Thursday, July 14, 2016

Bouldering 2015

       For any climbing narcissist seeking to assuage their desperate need for ego recognition, Facebook provides a far more efficient spray-device than a blog. So prodigious a spray-device is Facebook, I routinely chicken out of posting on it. Of course, I could paint a noble picture of my self and claim this is because Facebook violates the ancient taboo against bragging, or that my ego structure is so Buddha I have no need of simulating my territory to the map of Facebook, or that action is all that counts in this life, but that would be a lie, only to mask the fact that I am another person ruled by fear, prevented from posting by my own introversion and social anxiety disorder. 
      So this blog it must be, a smaller, more obscure nozzle to release the great tensions of the ego. "Pee-marking" is what I call it on Kigsblog-- gaining attention online for a move of climbing you have executed. Giving in to the irresistible urge to claim credit for an act of climbing, a first ascent, or even a second first ascent. To matter, for an instant, in the eyes of others, before geological time subducts the climb you have proudly done into an eroded, toxic miasma of the future.

Nome Alaska ice climbing
Great mud mounding action this year, climbing on frozen tailings
     Always bouldering... three days a week, four, all year round. Wandering in a dream state, executing little yoga moves on loose rock. Kind of an odd behavior really... A child lost in his imagination. humming softly to himself as he imagines a great abyss under his feet. I am Walter Bonatti stemming a dihedral on the Jorasses, with the soft ground one foot away. In the summer, rock shoes, in the winter, crampons and ice tools. It takes a fervent imagination, but if you can sustain the illusion, the rewards include a reduction of stress, freedom from lower back pain, and abundant adrenalin, as suddenly the child snaps into reality to find that the ground has become much further away in reality.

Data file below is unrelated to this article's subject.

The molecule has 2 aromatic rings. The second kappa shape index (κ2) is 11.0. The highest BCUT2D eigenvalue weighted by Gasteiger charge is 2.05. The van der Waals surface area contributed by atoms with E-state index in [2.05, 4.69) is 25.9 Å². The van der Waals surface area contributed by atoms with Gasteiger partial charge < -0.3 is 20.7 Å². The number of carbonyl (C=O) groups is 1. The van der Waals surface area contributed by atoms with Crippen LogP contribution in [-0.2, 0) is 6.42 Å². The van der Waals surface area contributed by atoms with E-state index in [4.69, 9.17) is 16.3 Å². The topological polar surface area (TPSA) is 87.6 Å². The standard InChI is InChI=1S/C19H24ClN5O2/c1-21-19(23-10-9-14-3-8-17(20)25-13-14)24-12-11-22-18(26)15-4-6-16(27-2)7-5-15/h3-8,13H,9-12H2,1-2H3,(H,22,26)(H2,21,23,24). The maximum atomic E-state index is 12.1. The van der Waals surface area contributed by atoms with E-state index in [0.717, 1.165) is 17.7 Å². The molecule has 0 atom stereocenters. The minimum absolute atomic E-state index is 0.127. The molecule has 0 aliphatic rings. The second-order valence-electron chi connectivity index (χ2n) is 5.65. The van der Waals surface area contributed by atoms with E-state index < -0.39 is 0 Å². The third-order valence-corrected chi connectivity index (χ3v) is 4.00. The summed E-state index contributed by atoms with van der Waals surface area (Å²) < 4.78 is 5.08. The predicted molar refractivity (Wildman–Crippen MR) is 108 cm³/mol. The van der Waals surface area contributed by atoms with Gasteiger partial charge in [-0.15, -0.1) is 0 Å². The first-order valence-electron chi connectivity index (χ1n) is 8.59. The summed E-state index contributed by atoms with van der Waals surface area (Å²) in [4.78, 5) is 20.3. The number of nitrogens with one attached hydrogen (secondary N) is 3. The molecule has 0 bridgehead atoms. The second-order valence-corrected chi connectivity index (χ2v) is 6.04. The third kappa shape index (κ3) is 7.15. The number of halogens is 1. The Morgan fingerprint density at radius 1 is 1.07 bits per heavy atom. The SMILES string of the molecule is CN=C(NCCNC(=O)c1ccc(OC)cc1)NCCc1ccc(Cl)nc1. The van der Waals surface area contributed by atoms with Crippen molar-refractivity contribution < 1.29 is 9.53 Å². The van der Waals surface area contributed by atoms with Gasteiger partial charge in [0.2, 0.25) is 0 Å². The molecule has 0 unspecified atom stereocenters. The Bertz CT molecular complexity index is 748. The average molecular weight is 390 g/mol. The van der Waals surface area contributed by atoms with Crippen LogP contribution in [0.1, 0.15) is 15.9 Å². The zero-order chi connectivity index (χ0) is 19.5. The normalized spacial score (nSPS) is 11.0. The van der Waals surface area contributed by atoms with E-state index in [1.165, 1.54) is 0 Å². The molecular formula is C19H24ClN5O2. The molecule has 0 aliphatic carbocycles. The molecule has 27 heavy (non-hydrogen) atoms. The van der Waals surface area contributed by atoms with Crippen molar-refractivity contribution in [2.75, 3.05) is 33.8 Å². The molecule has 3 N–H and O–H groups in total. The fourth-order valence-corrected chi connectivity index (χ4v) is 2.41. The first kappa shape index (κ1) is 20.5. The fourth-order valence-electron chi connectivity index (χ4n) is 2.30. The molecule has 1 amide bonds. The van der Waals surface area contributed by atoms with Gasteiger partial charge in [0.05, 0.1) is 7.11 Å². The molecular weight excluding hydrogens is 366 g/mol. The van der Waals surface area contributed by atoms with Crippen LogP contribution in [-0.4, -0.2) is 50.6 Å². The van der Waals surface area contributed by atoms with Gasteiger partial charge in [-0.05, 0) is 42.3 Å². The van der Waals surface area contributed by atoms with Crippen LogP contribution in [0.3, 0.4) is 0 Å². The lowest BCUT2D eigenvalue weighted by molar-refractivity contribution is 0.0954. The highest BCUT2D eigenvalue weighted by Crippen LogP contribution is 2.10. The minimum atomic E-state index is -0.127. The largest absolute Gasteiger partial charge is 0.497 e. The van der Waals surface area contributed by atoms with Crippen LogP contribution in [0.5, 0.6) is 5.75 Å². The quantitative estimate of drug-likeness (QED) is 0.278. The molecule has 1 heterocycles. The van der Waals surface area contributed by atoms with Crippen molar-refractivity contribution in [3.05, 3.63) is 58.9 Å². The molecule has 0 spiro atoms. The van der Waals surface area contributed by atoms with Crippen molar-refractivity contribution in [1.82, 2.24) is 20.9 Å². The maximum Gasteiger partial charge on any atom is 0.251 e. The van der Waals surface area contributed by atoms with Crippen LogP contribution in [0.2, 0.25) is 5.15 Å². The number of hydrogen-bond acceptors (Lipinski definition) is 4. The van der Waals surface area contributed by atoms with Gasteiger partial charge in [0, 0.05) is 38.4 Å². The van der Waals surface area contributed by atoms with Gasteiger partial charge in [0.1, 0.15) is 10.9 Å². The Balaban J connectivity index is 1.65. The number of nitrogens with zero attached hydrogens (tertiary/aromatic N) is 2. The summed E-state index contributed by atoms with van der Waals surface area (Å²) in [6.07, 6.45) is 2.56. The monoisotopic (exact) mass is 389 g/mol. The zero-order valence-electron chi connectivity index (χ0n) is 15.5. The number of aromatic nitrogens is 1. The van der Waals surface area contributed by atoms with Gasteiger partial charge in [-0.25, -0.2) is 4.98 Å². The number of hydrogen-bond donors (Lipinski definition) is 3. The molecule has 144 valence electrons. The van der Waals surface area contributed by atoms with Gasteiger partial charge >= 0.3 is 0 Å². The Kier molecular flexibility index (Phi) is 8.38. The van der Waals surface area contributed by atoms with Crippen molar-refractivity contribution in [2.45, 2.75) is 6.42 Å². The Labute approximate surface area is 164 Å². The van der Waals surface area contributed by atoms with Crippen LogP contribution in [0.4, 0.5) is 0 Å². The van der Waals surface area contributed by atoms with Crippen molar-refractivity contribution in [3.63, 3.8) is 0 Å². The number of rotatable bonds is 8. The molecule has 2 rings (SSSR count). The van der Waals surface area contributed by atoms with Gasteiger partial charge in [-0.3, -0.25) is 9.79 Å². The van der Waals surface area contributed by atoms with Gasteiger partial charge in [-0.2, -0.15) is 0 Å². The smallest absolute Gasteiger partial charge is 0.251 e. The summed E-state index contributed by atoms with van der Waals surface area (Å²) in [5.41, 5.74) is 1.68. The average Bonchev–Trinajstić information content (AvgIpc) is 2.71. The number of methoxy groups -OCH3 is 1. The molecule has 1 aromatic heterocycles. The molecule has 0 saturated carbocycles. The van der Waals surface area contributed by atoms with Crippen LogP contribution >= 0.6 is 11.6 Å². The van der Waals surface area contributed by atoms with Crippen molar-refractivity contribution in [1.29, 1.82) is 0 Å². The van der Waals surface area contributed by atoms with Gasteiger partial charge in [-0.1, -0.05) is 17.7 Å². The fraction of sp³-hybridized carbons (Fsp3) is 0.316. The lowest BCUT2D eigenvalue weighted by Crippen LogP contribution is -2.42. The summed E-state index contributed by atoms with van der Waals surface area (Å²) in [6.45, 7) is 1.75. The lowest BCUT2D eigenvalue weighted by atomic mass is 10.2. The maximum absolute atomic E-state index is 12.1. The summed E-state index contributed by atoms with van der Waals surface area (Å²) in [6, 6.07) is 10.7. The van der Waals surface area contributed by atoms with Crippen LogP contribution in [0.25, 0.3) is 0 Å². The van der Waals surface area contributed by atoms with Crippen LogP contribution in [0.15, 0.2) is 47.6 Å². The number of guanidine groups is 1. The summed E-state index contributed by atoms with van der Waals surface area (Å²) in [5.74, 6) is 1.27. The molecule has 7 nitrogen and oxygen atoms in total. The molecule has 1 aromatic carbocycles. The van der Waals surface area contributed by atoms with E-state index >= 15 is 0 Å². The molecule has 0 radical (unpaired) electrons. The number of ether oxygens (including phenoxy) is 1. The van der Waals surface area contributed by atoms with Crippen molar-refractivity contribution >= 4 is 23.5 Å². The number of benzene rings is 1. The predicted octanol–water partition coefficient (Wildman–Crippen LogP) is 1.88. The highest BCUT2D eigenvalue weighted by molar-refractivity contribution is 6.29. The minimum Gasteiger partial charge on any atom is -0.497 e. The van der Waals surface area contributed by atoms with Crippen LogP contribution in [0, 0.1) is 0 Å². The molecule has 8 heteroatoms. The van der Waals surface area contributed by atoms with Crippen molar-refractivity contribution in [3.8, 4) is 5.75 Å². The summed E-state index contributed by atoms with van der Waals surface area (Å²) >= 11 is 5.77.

Nome Alaska climbing
James on the Orange Wall (5.10a) at Engstroms Mountain
       I hereby officially claim during the 2015 bouldering season that I spread urine on every square inch of rock within a twenty mile radius of Nome. That is, executed or repeated any and all climbing moves which might within an error range of three YDS grade levels be deemed a V0 or easier, (that leaves an awful lot of harder problems left for YOU to claim) at Anvil Mt., the Windmill Boulders, the Sunset Boulders, the Penny Boulders, the awesome Penny Crags, King Mt., and Engstroms Mt., in multiple visits, in continuous circuits, by car, snow-machine, or ski.  MARK!  MARK!  Can't anyone smell this? Look what I can do!
Nome rockclimbing
James on his "first trad lead," the fun Chimney Route (5.5) at Engstroms
        No. The weather and the tides will wash away the scent of your climbing. New climbers will come and lay their pee-marks over yours. You have bolted no sport lines, you have published no guidebooks, you have left the crags the way they were. Others will post on multiple websites and lay down a golden sheen over these pitiful squirts. There will be no recognition, no ego-satisfaction. Narcissus is forced to get up from the side of the pond and just go climbing, despite the will of the Gods that he be cursed for an eternity to dote on his own profile.
climb Nome
The big bouldering news of 2015 was the long-awaited send of the Courtyard Arete (5.10b) at Windmill Rocks, a high-ball with a treacherous landing. Many was the time I fondled the creaky flakes of the last move, but backed off, as in the photo above. This year, the Courtyard was filled with an extra padding of drifted snow, ten feet thick. Sure felt good to crank off that last move!

      Now there is only the next move: a patch of toe rubber oozing off the hold as the areoles of lichen crumble underfoot. A centimeter of chrome moly steel cammed into an icy crack in the schist. The blue of the ocean hoving into view as you struggle to get your foot up so you won't have to look like a noob and use your knee at the top of the crag. And now you're about to break your leg and crack your skull and lie paralyzed dying in the cold as you realize you did not bring a cell phone. It was all meaningless and pointless. The only reason to climb was to climb. There was nothing to say about it all along.

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